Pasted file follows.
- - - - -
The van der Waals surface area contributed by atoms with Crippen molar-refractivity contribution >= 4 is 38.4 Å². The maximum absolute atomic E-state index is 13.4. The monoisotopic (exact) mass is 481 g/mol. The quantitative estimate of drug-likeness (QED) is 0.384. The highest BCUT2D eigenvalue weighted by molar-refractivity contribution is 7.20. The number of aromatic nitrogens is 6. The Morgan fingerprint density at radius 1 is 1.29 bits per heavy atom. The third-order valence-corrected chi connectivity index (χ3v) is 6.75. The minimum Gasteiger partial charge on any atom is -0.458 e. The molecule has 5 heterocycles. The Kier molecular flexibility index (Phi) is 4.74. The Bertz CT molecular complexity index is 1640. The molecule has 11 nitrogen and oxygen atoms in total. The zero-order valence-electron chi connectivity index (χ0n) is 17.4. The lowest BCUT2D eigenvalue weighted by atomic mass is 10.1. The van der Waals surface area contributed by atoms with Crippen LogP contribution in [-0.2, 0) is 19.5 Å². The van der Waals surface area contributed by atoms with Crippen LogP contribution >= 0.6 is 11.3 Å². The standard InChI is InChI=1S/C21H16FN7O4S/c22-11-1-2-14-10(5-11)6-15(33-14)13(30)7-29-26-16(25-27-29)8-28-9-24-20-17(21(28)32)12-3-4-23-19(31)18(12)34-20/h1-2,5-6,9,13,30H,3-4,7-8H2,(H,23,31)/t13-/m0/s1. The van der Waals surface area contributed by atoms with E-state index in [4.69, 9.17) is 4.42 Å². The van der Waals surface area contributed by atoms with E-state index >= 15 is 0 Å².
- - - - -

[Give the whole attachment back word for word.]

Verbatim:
The van der Waals surface area contributed by atoms with Crippen molar-refractivity contribution >= 4 is 38.4 Å². The maximum absolute atomic E-state index is 13.4. The monoisotopic (exact) mass is 481 g/mol. The quantitative estimate of drug-likeness (QED) is 0.384. The highest BCUT2D eigenvalue weighted by molar-refractivity contribution is 7.20. The number of aromatic nitrogens is 6. The Morgan fingerprint density at radius 1 is 1.29 bits per heavy atom. The third-order valence-corrected chi connectivity index (χ3v) is 6.75. The minimum Gasteiger partial charge on any atom is -0.458 e. The molecule has 5 heterocycles. The Kier molecular flexibility index (Phi) is 4.74. The Bertz CT molecular complexity index is 1640. The molecule has 11 nitrogen and oxygen atoms in total. The zero-order valence-electron chi connectivity index (χ0n) is 17.4. The lowest BCUT2D eigenvalue weighted by atomic mass is 10.1. The van der Waals surface area contributed by atoms with Crippen LogP contribution in [-0.2, 0) is 19.5 Å². The van der Waals surface area contributed by atoms with Crippen LogP contribution >= 0.6 is 11.3 Å². The standard InChI is InChI=1S/C21H16FN7O4S/c22-11-1-2-14-10(5-11)6-15(33-14)13(30)7-29-26-16(25-27-29)8-28-9-24-20-17(21(28)32)12-3-4-23-19(31)18(12)34-20/h1-2,5-6,9,13,30H,3-4,7-8H2,(H,23,31)/t13-/m0/s1. The van der Waals surface area contributed by atoms with E-state index in [4.69, 9.17) is 4.42 Å². The van der Waals surface area contributed by atoms with E-state index >= 15 is 0 Å².